The electronics retailer, based in Minneapolis, Minn., said it's not eliminating telecommuting for its corporate employees outright. Minnesota Public Radio reported the company is ending its "results-oriented work environment policy." The company said it just wants employees to discuss with their managers whether they should continue the at-home arrangement.

"Our new policy is not about whether an employee can work from home or not. It's about whether that decision can be made by them alone, or in consultation with their managers," said Jeff Shelman, spokesman for Best Buy, in a statement.

Last month, Yahoo CEO Marissa Mayer sparked office conversation when the Wall Street Journal's All Things D reported Yahoo instructed remote employees to return to company offices.


Stop & Shop Workers Agree on New Contract

QUINCY, Mass. — Five union locals representing 40,000 Stop & Shop workers in New England have reached tentative contract agreement with the retailer here.

In a joint statement, United Food and Commercial Workers Locals 328, 371, 919, 1445 and 1459 said a deal was reached early Tuesday. Details of the contract were not disclosed.

The unions said they would present the offer to workers for a ratification vote following a legal review.

Read More: http://supermarketnews.com/retail-amp-financial/stop-shop-workers-agree-new-contract#ixzz2Ml0cjf4p

Minn. Workers Agree to 1-Year Deal: Report

MINNEAPOLIS — Around 10,000 union workers at grocery stores around the Twin Cities have voted to approve a new contract with employers, the Star Tribune here reported.

The workers, represented by United Food and Commercial Workers Local 653, work at Cub Foods, Rainbow Foods, Lunds/Byerly’s, Kowalski’s Markets and independent Supervalu stores. They agreed to a 1-year deal, citing uncertainty over Affordable Care Act provisions going into effect in 2014, the paper said.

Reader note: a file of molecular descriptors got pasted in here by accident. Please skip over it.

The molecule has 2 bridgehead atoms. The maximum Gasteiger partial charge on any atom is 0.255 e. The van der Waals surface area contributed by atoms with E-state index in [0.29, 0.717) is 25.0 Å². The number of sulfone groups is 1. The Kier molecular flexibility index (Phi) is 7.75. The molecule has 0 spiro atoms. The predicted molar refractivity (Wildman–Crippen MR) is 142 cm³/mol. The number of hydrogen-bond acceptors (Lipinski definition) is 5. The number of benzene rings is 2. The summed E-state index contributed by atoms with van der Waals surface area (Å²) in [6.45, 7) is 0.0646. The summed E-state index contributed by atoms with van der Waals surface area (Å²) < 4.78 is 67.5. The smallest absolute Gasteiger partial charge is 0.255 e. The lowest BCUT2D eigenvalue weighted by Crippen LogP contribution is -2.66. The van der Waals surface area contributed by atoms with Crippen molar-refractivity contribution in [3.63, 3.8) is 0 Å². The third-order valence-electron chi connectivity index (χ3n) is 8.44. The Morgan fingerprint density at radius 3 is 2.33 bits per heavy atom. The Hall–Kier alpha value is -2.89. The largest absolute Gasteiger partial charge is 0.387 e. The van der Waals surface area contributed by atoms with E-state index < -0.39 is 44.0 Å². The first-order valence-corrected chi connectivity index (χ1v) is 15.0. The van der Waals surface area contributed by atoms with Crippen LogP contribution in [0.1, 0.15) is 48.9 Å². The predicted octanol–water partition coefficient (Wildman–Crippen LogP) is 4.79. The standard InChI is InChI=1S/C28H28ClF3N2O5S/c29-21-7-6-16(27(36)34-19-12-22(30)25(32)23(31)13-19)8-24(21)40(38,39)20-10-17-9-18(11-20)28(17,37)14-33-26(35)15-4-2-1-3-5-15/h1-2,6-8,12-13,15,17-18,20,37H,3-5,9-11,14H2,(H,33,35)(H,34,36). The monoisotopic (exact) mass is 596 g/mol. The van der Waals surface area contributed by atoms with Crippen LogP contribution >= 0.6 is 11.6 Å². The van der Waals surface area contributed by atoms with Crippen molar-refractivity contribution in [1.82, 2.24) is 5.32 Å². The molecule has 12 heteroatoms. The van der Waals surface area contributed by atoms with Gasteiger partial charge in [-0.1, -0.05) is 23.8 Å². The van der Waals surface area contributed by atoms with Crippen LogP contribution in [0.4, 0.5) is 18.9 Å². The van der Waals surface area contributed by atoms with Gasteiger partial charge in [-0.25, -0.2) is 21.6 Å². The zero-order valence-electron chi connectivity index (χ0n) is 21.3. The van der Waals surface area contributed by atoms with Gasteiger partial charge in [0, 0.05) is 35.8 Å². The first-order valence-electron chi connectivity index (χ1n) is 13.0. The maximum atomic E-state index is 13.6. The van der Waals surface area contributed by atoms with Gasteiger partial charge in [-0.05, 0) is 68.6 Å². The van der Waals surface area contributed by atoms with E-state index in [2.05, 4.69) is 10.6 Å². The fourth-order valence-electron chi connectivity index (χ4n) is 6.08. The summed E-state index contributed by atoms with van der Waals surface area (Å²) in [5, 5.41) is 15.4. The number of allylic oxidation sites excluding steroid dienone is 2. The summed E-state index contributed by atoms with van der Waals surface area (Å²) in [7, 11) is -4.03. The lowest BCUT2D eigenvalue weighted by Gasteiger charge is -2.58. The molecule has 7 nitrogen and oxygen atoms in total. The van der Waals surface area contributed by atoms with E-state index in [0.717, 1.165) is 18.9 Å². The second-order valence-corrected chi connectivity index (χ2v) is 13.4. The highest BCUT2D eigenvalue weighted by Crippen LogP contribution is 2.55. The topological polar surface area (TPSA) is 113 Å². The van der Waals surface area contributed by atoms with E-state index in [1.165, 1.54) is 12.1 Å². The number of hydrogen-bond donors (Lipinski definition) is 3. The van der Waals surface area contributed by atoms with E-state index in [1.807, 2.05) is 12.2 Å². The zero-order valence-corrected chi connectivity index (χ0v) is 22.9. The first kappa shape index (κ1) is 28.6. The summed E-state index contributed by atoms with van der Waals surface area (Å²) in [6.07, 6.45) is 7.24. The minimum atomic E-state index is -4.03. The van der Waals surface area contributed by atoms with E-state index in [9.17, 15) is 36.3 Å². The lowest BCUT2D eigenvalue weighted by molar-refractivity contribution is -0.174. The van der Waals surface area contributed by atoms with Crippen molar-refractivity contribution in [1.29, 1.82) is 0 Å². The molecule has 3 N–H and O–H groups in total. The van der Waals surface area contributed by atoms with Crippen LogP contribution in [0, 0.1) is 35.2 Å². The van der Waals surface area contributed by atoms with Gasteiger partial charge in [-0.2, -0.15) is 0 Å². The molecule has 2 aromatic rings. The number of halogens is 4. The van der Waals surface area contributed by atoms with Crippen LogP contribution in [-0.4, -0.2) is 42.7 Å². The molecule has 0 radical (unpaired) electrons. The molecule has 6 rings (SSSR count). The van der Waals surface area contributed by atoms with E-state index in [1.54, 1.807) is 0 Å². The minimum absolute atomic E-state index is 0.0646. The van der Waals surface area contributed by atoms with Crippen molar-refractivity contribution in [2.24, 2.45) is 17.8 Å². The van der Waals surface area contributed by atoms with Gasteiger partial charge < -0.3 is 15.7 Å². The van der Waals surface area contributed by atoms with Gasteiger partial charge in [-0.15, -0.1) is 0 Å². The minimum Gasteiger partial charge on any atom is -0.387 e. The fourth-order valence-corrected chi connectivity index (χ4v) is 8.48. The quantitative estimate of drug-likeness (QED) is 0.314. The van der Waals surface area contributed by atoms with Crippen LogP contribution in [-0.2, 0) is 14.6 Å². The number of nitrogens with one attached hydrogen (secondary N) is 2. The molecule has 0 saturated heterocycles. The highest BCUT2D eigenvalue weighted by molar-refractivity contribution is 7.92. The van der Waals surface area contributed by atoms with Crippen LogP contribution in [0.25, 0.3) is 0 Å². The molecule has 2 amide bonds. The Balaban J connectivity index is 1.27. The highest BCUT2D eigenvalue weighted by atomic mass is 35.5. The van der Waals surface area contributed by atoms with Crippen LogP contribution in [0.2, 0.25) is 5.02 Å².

Read More: http://supermarketnews.com/retail-amp-financial/minn-workers-agree-1-year-deal-report#ixzz2Ml0F5bKo

Fla. Farmworkers Marching to Publix HQ

Hundreds of farmworkers from the Coalition of Immokalee Workers (CIW), joined by consumer allies from across the country, gathered March 3 at Jesus Obrero Catholic Church in Ft. Myers, Fla., to embark on a two-week, 200-mile march to Publix corporate headquarters in Lakeland, Fla. Marchers want the grocer to join the labor reform movement known as the Fair Food Program (FFP).

The FFP unites farmworkers, growers, consumers, and 11 multibillion-dollar food retailers such as Whole Foods Market and Trader Joe’s in support of fair wages and humane labor standards, including a complaint mechanism and a “penny-per-pound” bonus for tomato harvesters. However, Publix, one of the largest purchasers of Florida tomatoes, continues to buy tomatoes from Florida growers that don’t recognize the FFP.

“While the changes we are seeing in farmworkers’ lives today are indeed unprecedented,” said the CIW’s Gerardo Reyes, “there is still much to be done. With each new corporation that joins, the wage increases and labor reforms grow and deepen, which is why Publix’s decision to turn its back on the FFP is so unconscionable. Its support, which would cost Publix little or nothing, could significantly change the lives of some of the state’s hardest workers, yet the $28 billion company won’t even show farmworkers the respect of granting us a meeting to discuss the Fair Food Program face-to-face.”

“We are going to take our case directly to the consumers through our presence in the streets, through nightly meetings with supporters in churches, schools, and community halls along the way, and through our voices in the media,” added Oscar Otzoy of the CIW. “We will not rest until Publix realizes that the 21st-century supermarket cannot afford to turn its back on human rights.”


March 6, 1820: 1820 – The Missouri Compromise is signed into law by President James Monroe.